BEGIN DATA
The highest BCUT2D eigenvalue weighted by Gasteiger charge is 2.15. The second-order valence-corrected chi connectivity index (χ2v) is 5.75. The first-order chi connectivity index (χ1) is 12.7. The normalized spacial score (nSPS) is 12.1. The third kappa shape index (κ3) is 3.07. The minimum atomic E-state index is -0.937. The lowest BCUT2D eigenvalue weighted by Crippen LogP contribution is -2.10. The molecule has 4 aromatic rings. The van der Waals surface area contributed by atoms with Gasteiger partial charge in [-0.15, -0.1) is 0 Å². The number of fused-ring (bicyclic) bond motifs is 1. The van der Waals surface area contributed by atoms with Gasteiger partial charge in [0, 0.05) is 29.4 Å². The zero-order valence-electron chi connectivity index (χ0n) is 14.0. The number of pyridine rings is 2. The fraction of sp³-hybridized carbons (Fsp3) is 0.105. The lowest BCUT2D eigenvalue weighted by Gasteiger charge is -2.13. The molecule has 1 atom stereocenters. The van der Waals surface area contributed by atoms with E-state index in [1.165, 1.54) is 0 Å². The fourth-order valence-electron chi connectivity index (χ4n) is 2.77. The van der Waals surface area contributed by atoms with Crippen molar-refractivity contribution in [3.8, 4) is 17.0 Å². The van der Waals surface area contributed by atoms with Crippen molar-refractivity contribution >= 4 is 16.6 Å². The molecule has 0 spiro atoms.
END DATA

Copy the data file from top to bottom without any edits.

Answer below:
The highest BCUT2D eigenvalue weighted by Gasteiger charge is 2.15. The second-order valence-corrected chi connectivity index (χ2v) is 5.75. The first-order chi connectivity index (χ1) is 12.7. The normalized spacial score (nSPS) is 12.1. The third kappa shape index (κ3) is 3.07. The minimum atomic E-state index is -0.937. The lowest BCUT2D eigenvalue weighted by Crippen LogP contribution is -2.10. The molecule has 4 aromatic rings. The van der Waals surface area contributed by atoms with Gasteiger partial charge in [-0.15, -0.1) is 0 Å². The number of fused-ring (bicyclic) bond motifs is 1. The van der Waals surface area contributed by atoms with Gasteiger partial charge in [0, 0.05) is 29.4 Å². The zero-order valence-electron chi connectivity index (χ0n) is 14.0. The number of pyridine rings is 2. The fraction of sp³-hybridized carbons (Fsp3) is 0.105. The lowest BCUT2D eigenvalue weighted by Gasteiger charge is -2.13. The molecule has 1 atom stereocenters. The van der Waals surface area contributed by atoms with E-state index in [1.165, 1.54) is 0 Å². The fourth-order valence-electron chi connectivity index (χ4n) is 2.77. The van der Waals surface area contributed by atoms with Crippen molar-refractivity contribution in [3.8, 4) is 17.0 Å². The van der Waals surface area contributed by atoms with Crippen molar-refractivity contribution >= 4 is 16.6 Å². The molecule has 0 spiro atoms.